Web.com to acquire Aussie hosting firm Dreamscape Networks for $105m

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Web.com to acquire Aussie hosting firm Dreamscape Networks for $105m

US-based domain name and hosting provider Web.com has agreed to acquire Australian hosting provider Dreamscape Networks for $105 million.

ASX-listed Dreamscape said in its announcement that it entered a scheme implementation deed with Web.com, with the deal being subject to a shareholder vote.

The $105 million price tag represents 27 cents per Dreamscape share, a 32 percent premium on today’s stock price of 20.5 cents, or an 88 percent premium over the 90-day average price of 14.4 cents.

Dreamscape's board “unanimously recommends” shareholders vote in favour of the acquisition, in the absence of a superior acquisition.

“Dreamscape shares Web.com’s commitment to serving customers with a comprehensive online presence product portfolio and the highest level of customer service,” Dreamscape Networks managing director Mark Evans said.

“With this acquisition, we now have the support and backing of an international strategic partner that will allow us to continue our leadership status in Australia and Singapore and accelerate our growth strategy into Southeast Asia, the fastest growing internet space in the world.”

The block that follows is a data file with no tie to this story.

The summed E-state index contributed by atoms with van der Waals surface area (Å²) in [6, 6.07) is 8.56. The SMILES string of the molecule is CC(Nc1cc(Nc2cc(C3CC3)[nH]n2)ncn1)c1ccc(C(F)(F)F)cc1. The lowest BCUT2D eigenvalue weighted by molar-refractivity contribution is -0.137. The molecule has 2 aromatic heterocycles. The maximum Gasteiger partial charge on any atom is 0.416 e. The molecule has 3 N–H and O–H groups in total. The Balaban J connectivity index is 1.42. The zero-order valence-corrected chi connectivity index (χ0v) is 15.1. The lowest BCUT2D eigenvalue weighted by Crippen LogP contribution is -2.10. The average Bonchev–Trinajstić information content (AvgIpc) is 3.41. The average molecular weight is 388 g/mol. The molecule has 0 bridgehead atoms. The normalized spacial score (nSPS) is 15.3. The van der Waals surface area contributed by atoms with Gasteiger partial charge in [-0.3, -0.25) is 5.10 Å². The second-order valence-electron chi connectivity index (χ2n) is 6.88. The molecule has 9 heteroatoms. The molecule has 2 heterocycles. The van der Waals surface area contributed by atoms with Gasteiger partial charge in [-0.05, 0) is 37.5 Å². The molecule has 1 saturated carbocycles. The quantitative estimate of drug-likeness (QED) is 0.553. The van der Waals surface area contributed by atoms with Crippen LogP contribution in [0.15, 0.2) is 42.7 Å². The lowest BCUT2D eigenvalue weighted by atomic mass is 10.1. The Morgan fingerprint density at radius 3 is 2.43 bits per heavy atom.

As part of the deal, Dreamscape will bring its 600 employees under Web.com’s fold, as well as its Crazy Domains brand in Australia and Vodien brand in Singapore.

Web.com, wholly owned by US private equity firm Siris Capital, offers domain name registration and web development services. The company dates back to 1997 as Website Pros, before rebranding as Web.com in 2008.

“Web.com looks forward to welcoming Dreamscape Networks to its family of leading brands that focus on helping businesses build an online presence that delivers results,” Web.com chief executive Sharon Rowlands said.

“Dreamscape provides a highly complementary set of offerings and, as a market leader, extends the Web.com global footprint across Australia, New Zealand and the high growth digital economies of Southeast Asia.”

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